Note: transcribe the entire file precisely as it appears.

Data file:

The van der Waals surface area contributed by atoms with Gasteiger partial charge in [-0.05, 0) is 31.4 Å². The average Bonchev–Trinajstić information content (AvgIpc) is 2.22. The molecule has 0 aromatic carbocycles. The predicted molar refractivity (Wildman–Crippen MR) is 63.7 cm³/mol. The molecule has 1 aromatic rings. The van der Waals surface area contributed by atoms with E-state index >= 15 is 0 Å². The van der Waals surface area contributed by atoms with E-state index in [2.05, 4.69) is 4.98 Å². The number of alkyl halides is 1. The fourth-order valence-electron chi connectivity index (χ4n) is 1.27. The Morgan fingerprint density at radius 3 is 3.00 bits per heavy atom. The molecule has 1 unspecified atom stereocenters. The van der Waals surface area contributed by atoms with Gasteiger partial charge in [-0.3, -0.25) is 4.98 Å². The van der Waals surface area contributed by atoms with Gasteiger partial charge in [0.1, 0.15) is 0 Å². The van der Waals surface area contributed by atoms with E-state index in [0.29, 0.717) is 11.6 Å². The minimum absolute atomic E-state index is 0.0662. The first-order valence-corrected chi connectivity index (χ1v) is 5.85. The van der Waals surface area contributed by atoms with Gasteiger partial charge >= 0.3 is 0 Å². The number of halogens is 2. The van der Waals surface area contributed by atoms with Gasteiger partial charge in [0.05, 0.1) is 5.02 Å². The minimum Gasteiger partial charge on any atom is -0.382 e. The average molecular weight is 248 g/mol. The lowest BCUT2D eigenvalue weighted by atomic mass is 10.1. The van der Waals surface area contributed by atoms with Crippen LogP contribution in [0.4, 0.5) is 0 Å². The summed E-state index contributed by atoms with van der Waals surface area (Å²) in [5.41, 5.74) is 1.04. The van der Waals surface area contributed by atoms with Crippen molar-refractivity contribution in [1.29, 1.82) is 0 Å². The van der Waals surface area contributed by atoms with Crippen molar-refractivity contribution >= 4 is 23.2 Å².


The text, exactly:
The van der Waals surface area contributed by atoms with Gasteiger partial charge in [-0.05, 0) is 31.4 Å². The average Bonchev–Trinajstić information content (AvgIpc) is 2.22. The molecule has 0 aromatic carbocycles. The predicted molar refractivity (Wildman–Crippen MR) is 63.7 cm³/mol. The molecule has 1 aromatic rings. The van der Waals surface area contributed by atoms with E-state index >= 15 is 0 Å². The van der Waals surface area contributed by atoms with E-state index in [2.05, 4.69) is 4.98 Å². The number of alkyl halides is 1. The fourth-order valence-electron chi connectivity index (χ4n) is 1.27. The Morgan fingerprint density at radius 3 is 3.00 bits per heavy atom. The molecule has 1 unspecified atom stereocenters. The van der Waals surface area contributed by atoms with Gasteiger partial charge in [-0.3, -0.25) is 4.98 Å². The van der Waals surface area contributed by atoms with Gasteiger partial charge in [0.1, 0.15) is 0 Å². The van der Waals surface area contributed by atoms with E-state index in [0.29, 0.717) is 11.6 Å². The minimum absolute atomic E-state index is 0.0662. The first-order valence-corrected chi connectivity index (χ1v) is 5.85. The van der Waals surface area contributed by atoms with Gasteiger partial charge >= 0.3 is 0 Å². The number of halogens is 2. The van der Waals surface area contributed by atoms with Gasteiger partial charge in [0.05, 0.1) is 5.02 Å². The minimum Gasteiger partial charge on any atom is -0.382 e. The average molecular weight is 248 g/mol. The lowest BCUT2D eigenvalue weighted by atomic mass is 10.1. The van der Waals surface area contributed by atoms with Crippen LogP contribution in [0.4, 0.5) is 0 Å². The summed E-state index contributed by atoms with van der Waals surface area (Å²) in [5.41, 5.74) is 1.04. The van der Waals surface area contributed by atoms with Crippen molar-refractivity contribution in [1.29, 1.82) is 0 Å². The van der Waals surface area contributed by atoms with Crippen molar-refractivity contribution >= 4 is 23.2 Å².